Buzz Lightyear

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Buzz Lightyear
Toy Story character
Buzz Lightyear.png
First appearanceToy Story (1995)
Created by
Voiced by
In-universe information
SpeciesAction figure (Toy Story movie series)
Human (Lightyear)
GenderMale
TitleSpace ranger
OccupationToy (in the films (1995-2021))
Space ranger (in the TV series and 2022 film (2000-onwards))
FamilyEmperor Zurg (father; in-universe backstory)
Significant otherJessie

Buzz Lightyear is a fictional character in the Toy Story franchise created by Disney and Pixar mainly voiced by Tim Allen. He is a sentient toy action figure based on the in-universe film and television franchise Buzz Lightyear of Star Command , a "Space Ranger" superhero. Along with his friend, Sheriff Woody, he is one of the two main characters in all four of the Toy Story animated films. In Toy Story (1995), unlike most other toys, Buzz initially believes himself to be the "real" Buzz Lightyear, and comes to terms with actually being a toy; in Toy Story 2 (1999), Buzz encounters other Buzz Lightyear action figures from the toyline who similarly believe themselves to be real, including one of the fictional character's in-universe archenemy and father: Emperor Zurg; in Toy Story 3 (2010), set ten years later, Buzz explores a romance with cowgirl figure Jessie, while his Spanish mode is also uncovered; while in Toy Story 4 (2019), Buzz finds his inner voice/his voice box and bids farewell to Woody as he leaves to be with Bo Peep.

The in-universe Buzz Lightyear, Space Ranger fictional character whom the toy Buzz is based on also appears in the 2000 direct-to-video film Buzz Lightyear of Star Command: The Adventure Begins, and subsequent spin-off television series Buzz Lightyear of Star Command, voiced respectively by Allen and Patrick Warburton. Chris Evans voiced this version of the character in the 2022 spin-off film Lightyear, presented as an in-universe film the characters in Toy Story would watch (as previously depicted in the opening scene of The Adventure Begins) exploring their origin story.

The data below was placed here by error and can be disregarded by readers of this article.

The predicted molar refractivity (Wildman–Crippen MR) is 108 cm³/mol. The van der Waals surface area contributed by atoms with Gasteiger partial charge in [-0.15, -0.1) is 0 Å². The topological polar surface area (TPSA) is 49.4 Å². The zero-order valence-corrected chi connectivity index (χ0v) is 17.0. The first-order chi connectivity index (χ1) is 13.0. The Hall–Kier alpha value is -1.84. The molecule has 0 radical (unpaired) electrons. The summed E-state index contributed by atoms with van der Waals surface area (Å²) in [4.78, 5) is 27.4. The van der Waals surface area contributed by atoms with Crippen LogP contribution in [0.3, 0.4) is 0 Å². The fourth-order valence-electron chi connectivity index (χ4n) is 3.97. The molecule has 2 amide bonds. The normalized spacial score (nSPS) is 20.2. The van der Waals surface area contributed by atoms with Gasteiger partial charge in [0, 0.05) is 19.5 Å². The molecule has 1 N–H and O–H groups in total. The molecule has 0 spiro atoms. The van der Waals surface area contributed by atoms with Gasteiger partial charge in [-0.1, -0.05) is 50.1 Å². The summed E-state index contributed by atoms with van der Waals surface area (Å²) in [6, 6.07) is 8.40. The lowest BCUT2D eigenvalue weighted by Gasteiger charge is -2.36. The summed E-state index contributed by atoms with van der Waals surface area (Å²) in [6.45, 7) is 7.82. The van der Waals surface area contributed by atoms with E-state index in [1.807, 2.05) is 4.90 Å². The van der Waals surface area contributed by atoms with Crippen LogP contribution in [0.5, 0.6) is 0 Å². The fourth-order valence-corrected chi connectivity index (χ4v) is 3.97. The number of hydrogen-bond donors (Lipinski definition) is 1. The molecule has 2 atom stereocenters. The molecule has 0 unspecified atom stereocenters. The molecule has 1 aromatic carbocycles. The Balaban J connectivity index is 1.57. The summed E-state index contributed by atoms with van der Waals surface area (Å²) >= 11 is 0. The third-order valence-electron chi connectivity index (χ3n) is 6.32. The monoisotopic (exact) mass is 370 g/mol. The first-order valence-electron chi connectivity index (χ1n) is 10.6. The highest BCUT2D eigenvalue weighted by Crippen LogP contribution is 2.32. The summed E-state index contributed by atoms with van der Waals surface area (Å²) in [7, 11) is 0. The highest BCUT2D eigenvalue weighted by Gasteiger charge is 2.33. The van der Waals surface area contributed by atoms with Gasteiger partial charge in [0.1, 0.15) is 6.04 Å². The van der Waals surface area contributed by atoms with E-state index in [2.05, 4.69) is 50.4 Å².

Conception and creation

Buzz Lightyear's name was in honor of Apollo 11 astronaut Edwin "Buzz" Aldrin, the second person to walk on the Moon. According to Pixar producers, the character was provisionally named Lunar Larry, but it sounded "too wacky", so while trying to rechristen him "we went through some space terms and the word light-year came up, and the coolest astronaut name was Buzz Aldrin."[4] Aldrin acknowledged the tribute when he pulled a Buzz Lightyear toy out during a speech at NASA, to rapturous cheers.[citation needed] A clip of this can be found on the Toy Story 10th Anniversary DVD. Aldrin did not, however, receive any endorsement fees for the use of his nickname.[5]

Regarding the design of Lightyear, Toy Story director John Lasseter said he wanted to create an action figure in the line of G.I. Joe for the film and decided upon a spaceman figure.[6] Lasseter attributes his design to the influence of Apollo astronauts, in particular, their clear helmets, skullcaps, communication devices, and white suits.[7]

The purple and fluorescent green color scheme were the favorite colors of Lasseter and his wife's respectively. The looks of television actor Ed Kemmer are also believed to be a prototype for Lightyear. Kemmer played Commander Buzz Corry in Space Patrol, one of the first science-fiction series on American television.[8]

Originally, when a screen test was being made, producers wanted Buzz to be voiced by Billy Crystal. He turned the role down, and after seeing the first film, he said that turning it down was “the biggest mistake of his career”.

Appearances

Buzz Lightyear sculpture in Toy Story Hotel, Shanghai Disney Resort

Buzz Lightyear, Toy

Toy Story (1995)

In the animated film Toy Story, Buzz Lightyear, an action figure, is given to a boy named Andy Davis from his mother as a birthday present. He quickly impresses the other toys with his skills, flashy accessories and wings, and soon becomes Andy's favorite toy. Sheriff Woody, the former favorite toy, quickly becomes jealous. It soon becomes apparent that Buzz is unaware he is a toy, genuinely believing that he is a space ranger sent to stop the Evil Emperor Zurg. He further believes that his red light bulb "laser" is a deadly weapon, his wings are functional aircraft-grade steel, and that he cannot breathe with his helmet open.